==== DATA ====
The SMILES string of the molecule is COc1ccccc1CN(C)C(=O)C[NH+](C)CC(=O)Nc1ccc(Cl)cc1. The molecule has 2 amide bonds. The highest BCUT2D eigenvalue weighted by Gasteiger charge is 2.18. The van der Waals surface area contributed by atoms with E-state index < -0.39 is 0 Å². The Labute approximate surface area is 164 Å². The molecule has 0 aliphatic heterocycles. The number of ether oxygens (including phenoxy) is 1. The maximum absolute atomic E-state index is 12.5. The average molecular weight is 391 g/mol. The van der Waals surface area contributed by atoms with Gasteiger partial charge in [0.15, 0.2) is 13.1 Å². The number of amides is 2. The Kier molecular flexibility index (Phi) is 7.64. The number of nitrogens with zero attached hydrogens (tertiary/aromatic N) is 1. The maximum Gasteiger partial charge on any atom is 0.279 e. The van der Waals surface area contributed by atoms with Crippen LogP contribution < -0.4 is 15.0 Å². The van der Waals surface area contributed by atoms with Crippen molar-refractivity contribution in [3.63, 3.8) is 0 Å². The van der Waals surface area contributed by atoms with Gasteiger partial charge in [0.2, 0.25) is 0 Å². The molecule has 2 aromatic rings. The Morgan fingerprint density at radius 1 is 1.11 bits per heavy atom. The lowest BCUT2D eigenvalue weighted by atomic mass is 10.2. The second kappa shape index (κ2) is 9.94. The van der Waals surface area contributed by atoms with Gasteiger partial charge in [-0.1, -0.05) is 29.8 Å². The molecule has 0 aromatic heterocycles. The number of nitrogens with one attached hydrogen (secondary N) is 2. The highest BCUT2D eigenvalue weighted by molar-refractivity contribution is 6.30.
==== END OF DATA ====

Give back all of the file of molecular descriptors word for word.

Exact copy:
The SMILES string of the molecule is COc1ccccc1CN(C)C(=O)C[NH+](C)CC(=O)Nc1ccc(Cl)cc1. The molecule has 2 amide bonds. The highest BCUT2D eigenvalue weighted by Gasteiger charge is 2.18. The van der Waals surface area contributed by atoms with E-state index < -0.39 is 0 Å². The Labute approximate surface area is 164 Å². The molecule has 0 aliphatic heterocycles. The number of ether oxygens (including phenoxy) is 1. The maximum absolute atomic E-state index is 12.5. The average molecular weight is 391 g/mol. The van der Waals surface area contributed by atoms with Gasteiger partial charge in [0.15, 0.2) is 13.1 Å². The number of amides is 2. The Kier molecular flexibility index (Phi) is 7.64. The number of nitrogens with zero attached hydrogens (tertiary/aromatic N) is 1. The maximum Gasteiger partial charge on any atom is 0.279 e. The van der Waals surface area contributed by atoms with Crippen LogP contribution < -0.4 is 15.0 Å². The van der Waals surface area contributed by atoms with Crippen molar-refractivity contribution in [3.63, 3.8) is 0 Å². The van der Waals surface area contributed by atoms with Gasteiger partial charge in [0.2, 0.25) is 0 Å². The molecule has 2 aromatic rings. The Morgan fingerprint density at radius 1 is 1.11 bits per heavy atom. The lowest BCUT2D eigenvalue weighted by atomic mass is 10.2. The second kappa shape index (κ2) is 9.94. The van der Waals surface area contributed by atoms with Gasteiger partial charge in [-0.1, -0.05) is 29.8 Å². The molecule has 0 aromatic heterocycles. The number of nitrogens with one attached hydrogen (secondary N) is 2. The highest BCUT2D eigenvalue weighted by molar-refractivity contribution is 6.30.